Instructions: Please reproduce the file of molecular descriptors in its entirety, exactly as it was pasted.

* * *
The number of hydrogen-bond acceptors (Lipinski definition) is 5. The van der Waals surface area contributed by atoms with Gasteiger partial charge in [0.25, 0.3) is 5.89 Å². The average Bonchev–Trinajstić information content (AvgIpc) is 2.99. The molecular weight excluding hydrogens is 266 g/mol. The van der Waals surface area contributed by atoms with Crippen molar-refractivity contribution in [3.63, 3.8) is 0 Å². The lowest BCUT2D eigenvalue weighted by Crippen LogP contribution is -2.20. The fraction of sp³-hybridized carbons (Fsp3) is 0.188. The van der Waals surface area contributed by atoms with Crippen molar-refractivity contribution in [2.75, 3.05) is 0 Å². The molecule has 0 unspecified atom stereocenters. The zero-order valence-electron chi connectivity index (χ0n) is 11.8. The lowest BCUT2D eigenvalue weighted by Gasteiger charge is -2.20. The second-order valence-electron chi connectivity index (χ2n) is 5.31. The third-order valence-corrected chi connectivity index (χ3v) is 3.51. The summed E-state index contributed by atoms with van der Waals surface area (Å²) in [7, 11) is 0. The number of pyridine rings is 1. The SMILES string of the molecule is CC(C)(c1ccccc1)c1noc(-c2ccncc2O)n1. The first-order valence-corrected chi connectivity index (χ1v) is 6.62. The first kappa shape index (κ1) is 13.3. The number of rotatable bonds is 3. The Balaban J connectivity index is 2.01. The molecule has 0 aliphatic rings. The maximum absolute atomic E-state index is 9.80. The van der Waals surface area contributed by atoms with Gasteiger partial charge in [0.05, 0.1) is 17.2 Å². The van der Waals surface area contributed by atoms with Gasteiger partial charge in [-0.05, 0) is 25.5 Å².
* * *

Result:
The number of hydrogen-bond acceptors (Lipinski definition) is 5. The van der Waals surface area contributed by atoms with Gasteiger partial charge in [0.25, 0.3) is 5.89 Å². The average Bonchev–Trinajstić information content (AvgIpc) is 2.99. The molecular weight excluding hydrogens is 266 g/mol. The van der Waals surface area contributed by atoms with Crippen molar-refractivity contribution in [3.63, 3.8) is 0 Å². The lowest BCUT2D eigenvalue weighted by Crippen LogP contribution is -2.20. The fraction of sp³-hybridized carbons (Fsp3) is 0.188. The van der Waals surface area contributed by atoms with Crippen molar-refractivity contribution in [2.75, 3.05) is 0 Å². The molecule has 0 unspecified atom stereocenters. The zero-order valence-electron chi connectivity index (χ0n) is 11.8. The lowest BCUT2D eigenvalue weighted by Gasteiger charge is -2.20. The second-order valence-electron chi connectivity index (χ2n) is 5.31. The third-order valence-corrected chi connectivity index (χ3v) is 3.51. The summed E-state index contributed by atoms with van der Waals surface area (Å²) in [7, 11) is 0. The number of pyridine rings is 1. The SMILES string of the molecule is CC(C)(c1ccccc1)c1noc(-c2ccncc2O)n1. The first-order valence-corrected chi connectivity index (χ1v) is 6.62. The first kappa shape index (κ1) is 13.3. The number of rotatable bonds is 3. The Balaban J connectivity index is 2.01. The molecule has 0 aliphatic rings. The maximum absolute atomic E-state index is 9.80. The van der Waals surface area contributed by atoms with Gasteiger partial charge in [0.05, 0.1) is 17.2 Å². The van der Waals surface area contributed by atoms with Gasteiger partial charge in [-0.05, 0) is 25.5 Å².